Here in Tasmania in summertime when we do have Aurora because of daylight saving time it is very late when it gets dark. After 8;30pm at present, but in December it is almost 10pm before it is dark.
In winter the cold is a problem and fog, sea mist, and again clouds. But it is all what makes the hunt so fantastic when You do get great shots.

Again I am so fortunate, to have this natural wonder occurring in my backyard.

I am so thankful to have experienced this wonderful display numerous times, and hope that some time in the near future the sun will again be having flares that will instigate the possibility of more opportunities for me and others to photograph the Lady Aurora.

blessing to you all Tazzie

A little day out




I was heading to Cygnet to catch up with a friend at the bakery. Great food and coffee. Wonderful croissants. Local fruit ice cream and sorbets so delicious made on the premises too. It was Friday, and the Cygnet Folk Festival would be starting in the afternoon. Yet the town was already busy as organisational stuff and food trucks, venues and staging were all happening all the place.
My friend and I enjoyed people watching. I had my dogs with me. They were petted and commented on by lots of people.

Red Velvet Lounge Vegetarian/Vegan cafe with banner
Busby chilling at the Bakery
Food vendor
Folk Festival crew putting out recycling bins
Bakery (wood fired oven in curved bit, ) seating hay bales
Friday afternoon and the town and park getting busy

A walk around town was an interesting experience, even though the festival has not officially started there are lots of people about and some really strange things to see

Local volunteer fire fighter checking the fire

I am not really sure what the idea of this really is but as far as contraptions go it was quite exceptional. A piano that when played light flames and smokes. I might see it at night when I imagine it will be even more awesome. My friend is playing it and one of my neighbours (the fire fighter tshirt) is looking at it. (you can see joyfully for me rain clouds forming, not so good for the festival.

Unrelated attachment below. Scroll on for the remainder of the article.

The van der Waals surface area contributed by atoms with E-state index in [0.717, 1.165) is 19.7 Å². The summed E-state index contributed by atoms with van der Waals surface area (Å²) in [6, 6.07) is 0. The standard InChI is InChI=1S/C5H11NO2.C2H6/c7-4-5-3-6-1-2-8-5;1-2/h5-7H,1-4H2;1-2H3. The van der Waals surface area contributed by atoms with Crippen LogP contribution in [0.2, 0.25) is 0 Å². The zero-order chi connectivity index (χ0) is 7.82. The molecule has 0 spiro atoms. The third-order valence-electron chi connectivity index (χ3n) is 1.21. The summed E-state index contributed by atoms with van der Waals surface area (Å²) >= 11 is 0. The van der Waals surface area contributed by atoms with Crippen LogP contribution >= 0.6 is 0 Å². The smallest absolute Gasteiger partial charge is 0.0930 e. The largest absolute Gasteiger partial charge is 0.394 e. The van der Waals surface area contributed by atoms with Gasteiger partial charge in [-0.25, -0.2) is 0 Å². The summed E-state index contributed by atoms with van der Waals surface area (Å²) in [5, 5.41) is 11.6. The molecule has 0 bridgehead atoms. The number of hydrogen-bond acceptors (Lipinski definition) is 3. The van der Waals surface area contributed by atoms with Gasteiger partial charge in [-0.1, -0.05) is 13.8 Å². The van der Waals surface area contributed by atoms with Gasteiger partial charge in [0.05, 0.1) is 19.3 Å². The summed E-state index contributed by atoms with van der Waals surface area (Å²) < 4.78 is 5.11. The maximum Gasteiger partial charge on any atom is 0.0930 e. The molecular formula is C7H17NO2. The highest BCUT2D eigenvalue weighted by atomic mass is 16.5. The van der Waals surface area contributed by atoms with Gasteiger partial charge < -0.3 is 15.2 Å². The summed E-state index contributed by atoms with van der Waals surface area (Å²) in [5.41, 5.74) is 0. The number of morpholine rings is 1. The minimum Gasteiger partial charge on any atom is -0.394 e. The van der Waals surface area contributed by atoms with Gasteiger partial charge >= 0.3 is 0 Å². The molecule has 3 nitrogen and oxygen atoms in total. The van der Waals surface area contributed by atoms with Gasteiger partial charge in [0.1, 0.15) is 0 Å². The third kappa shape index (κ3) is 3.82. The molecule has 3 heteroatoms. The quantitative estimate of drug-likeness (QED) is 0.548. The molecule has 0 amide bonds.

food van
playing the weird piano,
a friends 17 year old dog
A wary local
great decorations in this house,
same garden a very personal collection
a moment to meditate by the creek

My dogs and I went down to a lovely dog friendly spot down on the bay, and Miss Treacle and Busby had fun racing about sniffing and marking, as I took some photos. I was sitting watching some swans and cranes landing. As well as the sun slowly sinking behind the hills.

Miss Treacle by the bay
Sun setting
a look at the bay
The colours of the timber under the bark on this eucalyptus was eye catching in the sunlight
sitting waiting for me
Normally a Reserve this area is full of campers and campervans for the festival weekend

As the dogs were running around I was listening to some music coming from across the bay. I could hear beating drums and a beautiful voice. Looking back towards town (photo above )you can see white amongst the trees, tents and campervans fill the reserve and sadly access is not permitted to the locals who walk through it ever day or go to take their kids to the play area for the weekend. Or to see the birds in the bird sanctuary. It is only one weekend a year I guess. People pay to camp here about $40 for the weekend three nights .

Glamping accommodation

To the left you can see the white tents, these are for Glamping accommodation at the festival

Two photos below are looking down over the main st.

Main street
looking over Cygnet

the valley of Cygnet
driving home

It is a pretty valley and the township is settled adjacent to a lovely bay. Mindy you being an Island it is not hard to have water near you.

The end to the day was a little similar to the beginning in that we came across another native critter on the road. This time a wallaby eating grass on the side of the road. I stopped to let it get away without any danger from my car.

It is less than three seconds it moved and got away. They can be so hard to avoid on our roads, which is why I try to travel at 40km p/h especially during dawn and dusk but also at night when they are about.